Born in 1871, Henry Merwin Shrady, the son of a successful and well-known physician, was two years into his training to become a lawyer when an onset of typhoid fever caused his withdrawal. During the years of his convalescence he took up drawing and watercolor, concentrating on household pets and the animals he observed first hand at the Bronx Zoo. An early equestrian group, Artillery Going Into Action, 1898-99, caught the attention of New York jeweler and bronze founder Theodore B. Starr and of American sculptor Karl Bitter who encouraged Shrady to enlarge his models Monarch of the Plains, 1899, and Bull Moose for inclusion in the 1901 Pan-American Exposition, Buffalo NY. Both models were among the earliest examples cast by the lost wax casting process, a process pioneered at Roman Bronze Works, New York, just a decade earlier., Impressed by the superb modeling and quality of casting, Frederick Remington (1861-1909) sought to utilize the new process himself, casting his own model The Northerner, at Roman Bronze Works in 1900 and henceforth cast exclusively in lost wax for the remainder of his career.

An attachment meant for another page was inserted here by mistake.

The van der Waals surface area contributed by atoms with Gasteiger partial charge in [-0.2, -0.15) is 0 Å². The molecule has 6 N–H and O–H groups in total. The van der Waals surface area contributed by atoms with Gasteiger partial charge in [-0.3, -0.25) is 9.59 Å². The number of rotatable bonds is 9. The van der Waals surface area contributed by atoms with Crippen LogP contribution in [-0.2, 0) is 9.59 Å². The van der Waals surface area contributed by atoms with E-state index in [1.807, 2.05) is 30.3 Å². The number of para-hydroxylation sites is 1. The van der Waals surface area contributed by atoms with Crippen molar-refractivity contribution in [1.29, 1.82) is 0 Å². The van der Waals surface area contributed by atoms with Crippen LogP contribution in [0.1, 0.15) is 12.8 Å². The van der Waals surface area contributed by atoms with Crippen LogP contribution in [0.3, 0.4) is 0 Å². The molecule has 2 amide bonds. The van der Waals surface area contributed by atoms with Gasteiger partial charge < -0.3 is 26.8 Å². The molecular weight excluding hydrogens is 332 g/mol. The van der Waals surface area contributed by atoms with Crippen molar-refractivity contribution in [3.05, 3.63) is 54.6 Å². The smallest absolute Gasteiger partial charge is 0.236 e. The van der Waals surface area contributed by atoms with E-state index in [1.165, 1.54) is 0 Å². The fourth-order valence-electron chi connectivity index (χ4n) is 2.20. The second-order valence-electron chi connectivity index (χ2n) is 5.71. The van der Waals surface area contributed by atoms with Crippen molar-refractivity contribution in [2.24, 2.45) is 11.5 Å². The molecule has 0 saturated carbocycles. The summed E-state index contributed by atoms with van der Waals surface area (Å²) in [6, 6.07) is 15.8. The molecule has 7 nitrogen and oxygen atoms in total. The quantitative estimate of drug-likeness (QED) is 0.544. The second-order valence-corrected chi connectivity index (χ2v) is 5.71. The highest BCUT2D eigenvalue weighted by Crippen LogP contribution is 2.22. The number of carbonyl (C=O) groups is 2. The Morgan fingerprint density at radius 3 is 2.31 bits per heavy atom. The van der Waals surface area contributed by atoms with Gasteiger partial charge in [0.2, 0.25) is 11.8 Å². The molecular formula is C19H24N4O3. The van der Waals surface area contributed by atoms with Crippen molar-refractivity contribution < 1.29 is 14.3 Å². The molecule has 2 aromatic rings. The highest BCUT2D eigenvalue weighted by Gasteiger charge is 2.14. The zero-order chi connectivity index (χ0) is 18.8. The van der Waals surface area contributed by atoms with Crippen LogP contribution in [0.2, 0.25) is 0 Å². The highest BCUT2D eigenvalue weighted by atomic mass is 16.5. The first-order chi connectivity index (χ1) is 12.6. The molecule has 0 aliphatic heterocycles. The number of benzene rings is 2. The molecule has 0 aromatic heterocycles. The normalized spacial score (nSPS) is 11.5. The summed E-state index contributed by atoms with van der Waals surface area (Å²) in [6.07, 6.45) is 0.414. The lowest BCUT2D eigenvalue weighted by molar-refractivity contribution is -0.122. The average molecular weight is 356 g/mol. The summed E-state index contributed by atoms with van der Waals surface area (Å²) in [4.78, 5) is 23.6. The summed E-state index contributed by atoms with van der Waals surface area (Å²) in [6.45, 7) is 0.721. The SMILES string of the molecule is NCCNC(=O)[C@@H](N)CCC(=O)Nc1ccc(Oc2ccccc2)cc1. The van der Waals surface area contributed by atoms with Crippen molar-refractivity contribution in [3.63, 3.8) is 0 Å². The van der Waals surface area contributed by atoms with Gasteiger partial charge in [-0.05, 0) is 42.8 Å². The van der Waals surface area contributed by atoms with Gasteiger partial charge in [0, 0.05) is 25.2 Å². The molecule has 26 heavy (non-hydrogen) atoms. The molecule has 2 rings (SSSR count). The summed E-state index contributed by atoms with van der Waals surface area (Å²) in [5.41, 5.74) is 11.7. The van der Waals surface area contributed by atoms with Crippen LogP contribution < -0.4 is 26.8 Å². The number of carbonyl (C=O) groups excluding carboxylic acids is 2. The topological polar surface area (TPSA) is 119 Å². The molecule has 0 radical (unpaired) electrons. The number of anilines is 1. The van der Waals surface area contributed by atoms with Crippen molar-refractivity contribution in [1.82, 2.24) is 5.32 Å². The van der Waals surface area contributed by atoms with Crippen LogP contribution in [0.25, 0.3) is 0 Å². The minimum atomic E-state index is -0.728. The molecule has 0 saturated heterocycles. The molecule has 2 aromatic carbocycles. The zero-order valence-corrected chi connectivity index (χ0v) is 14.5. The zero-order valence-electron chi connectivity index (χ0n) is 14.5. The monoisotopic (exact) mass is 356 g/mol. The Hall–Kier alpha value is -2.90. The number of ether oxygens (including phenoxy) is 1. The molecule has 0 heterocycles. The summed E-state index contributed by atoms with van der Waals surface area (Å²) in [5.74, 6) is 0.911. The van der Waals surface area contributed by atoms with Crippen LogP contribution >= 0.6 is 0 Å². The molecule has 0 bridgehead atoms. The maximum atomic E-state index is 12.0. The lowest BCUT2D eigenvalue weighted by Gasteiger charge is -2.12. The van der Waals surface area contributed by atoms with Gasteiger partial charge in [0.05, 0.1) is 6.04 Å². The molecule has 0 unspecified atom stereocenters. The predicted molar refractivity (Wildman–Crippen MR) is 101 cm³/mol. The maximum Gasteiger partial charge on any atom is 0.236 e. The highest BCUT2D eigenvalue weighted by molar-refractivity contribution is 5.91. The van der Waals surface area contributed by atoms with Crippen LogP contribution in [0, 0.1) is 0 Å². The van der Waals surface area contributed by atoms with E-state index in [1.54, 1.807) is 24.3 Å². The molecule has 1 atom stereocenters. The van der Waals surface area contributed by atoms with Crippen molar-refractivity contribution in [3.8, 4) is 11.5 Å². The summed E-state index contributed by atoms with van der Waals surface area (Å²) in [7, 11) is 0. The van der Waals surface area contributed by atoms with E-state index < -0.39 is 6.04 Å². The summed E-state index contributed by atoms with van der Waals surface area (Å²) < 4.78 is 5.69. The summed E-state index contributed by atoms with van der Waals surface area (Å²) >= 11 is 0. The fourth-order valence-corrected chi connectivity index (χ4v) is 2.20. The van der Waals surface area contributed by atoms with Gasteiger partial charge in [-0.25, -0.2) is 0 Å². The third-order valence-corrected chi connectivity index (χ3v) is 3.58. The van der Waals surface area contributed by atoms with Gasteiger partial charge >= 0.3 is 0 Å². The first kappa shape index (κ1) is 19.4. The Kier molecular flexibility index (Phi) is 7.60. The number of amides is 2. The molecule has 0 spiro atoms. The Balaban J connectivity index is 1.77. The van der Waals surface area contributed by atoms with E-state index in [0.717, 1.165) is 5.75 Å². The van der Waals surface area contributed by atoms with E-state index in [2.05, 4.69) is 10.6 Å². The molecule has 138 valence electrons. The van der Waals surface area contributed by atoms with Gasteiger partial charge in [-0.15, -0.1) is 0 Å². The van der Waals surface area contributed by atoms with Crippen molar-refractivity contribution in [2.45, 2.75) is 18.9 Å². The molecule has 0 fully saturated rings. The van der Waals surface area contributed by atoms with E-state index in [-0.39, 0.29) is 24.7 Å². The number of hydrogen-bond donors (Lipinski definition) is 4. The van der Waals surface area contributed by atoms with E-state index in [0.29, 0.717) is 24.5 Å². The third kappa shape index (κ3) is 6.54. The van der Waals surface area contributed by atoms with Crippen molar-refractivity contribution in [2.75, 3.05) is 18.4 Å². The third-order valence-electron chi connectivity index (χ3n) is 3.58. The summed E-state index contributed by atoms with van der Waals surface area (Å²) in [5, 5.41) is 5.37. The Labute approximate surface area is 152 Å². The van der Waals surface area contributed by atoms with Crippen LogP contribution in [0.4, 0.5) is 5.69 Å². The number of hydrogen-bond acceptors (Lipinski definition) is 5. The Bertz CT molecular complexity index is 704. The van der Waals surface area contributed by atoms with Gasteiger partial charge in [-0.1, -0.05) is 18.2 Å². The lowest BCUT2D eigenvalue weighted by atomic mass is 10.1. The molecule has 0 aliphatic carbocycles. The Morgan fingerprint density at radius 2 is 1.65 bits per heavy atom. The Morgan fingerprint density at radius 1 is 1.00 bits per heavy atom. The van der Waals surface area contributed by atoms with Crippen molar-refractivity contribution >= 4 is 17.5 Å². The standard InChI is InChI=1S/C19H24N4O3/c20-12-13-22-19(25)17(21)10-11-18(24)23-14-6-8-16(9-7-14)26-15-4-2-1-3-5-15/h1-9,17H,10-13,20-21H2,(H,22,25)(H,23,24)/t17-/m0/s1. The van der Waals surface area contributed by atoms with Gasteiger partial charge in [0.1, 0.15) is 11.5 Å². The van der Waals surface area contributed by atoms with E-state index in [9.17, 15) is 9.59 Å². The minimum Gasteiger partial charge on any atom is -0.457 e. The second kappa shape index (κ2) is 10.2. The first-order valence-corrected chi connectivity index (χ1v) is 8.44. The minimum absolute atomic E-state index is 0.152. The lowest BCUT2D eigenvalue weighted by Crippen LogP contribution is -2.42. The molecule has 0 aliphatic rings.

Shrady’s first major commission, an equestrian statue of George Washington at Valley Forge, 1901, for Brooklyn’s Continental Army Plaza, won him high praise among America’s most notable sculptors including Daniel Chester French (1850-1931), sculptor of the Lincoln Memorial. Other major commissions followed including the General Ulysses S. Grant Memorial in Washington DC.
Henry Merwin Shrady’s early studies into biology and anatomy and his intimate knowledge of the musculature of horses, coupled with a concentration on the academic study of equine anatomy, quickly catapulted him to become one of America’s finest animalier sculptors.
Standing erect, alert, and proud, Henry Merwin Shrady’s Standing Hunter Stallion, 1903, exhibits a mastery and command of equine anatomy and form. Though he was born in New York City, Henry Merwin Shrady was an avid horseman and knew the animal well, riding often on his family’s estate in upstate New York or, when in the city, on his own saddle horse around Central Park. Modeled in 1903 Standing Hunter Stallion may have been inspired by Shrady’s visits to the Edwin Gould family hunting lodge in the Berkshires of western Massachusetts. Shrady had worked for Gould (son of railroad tycoon Jay Gould) at the Continental Match Company from 1895 – 1900 and was also his brother-on-law. This cast exhibits a rich, deep, liquid green brown patina.
Estate of Paul Doll Jr., Lake Toxaway, NC. until 2020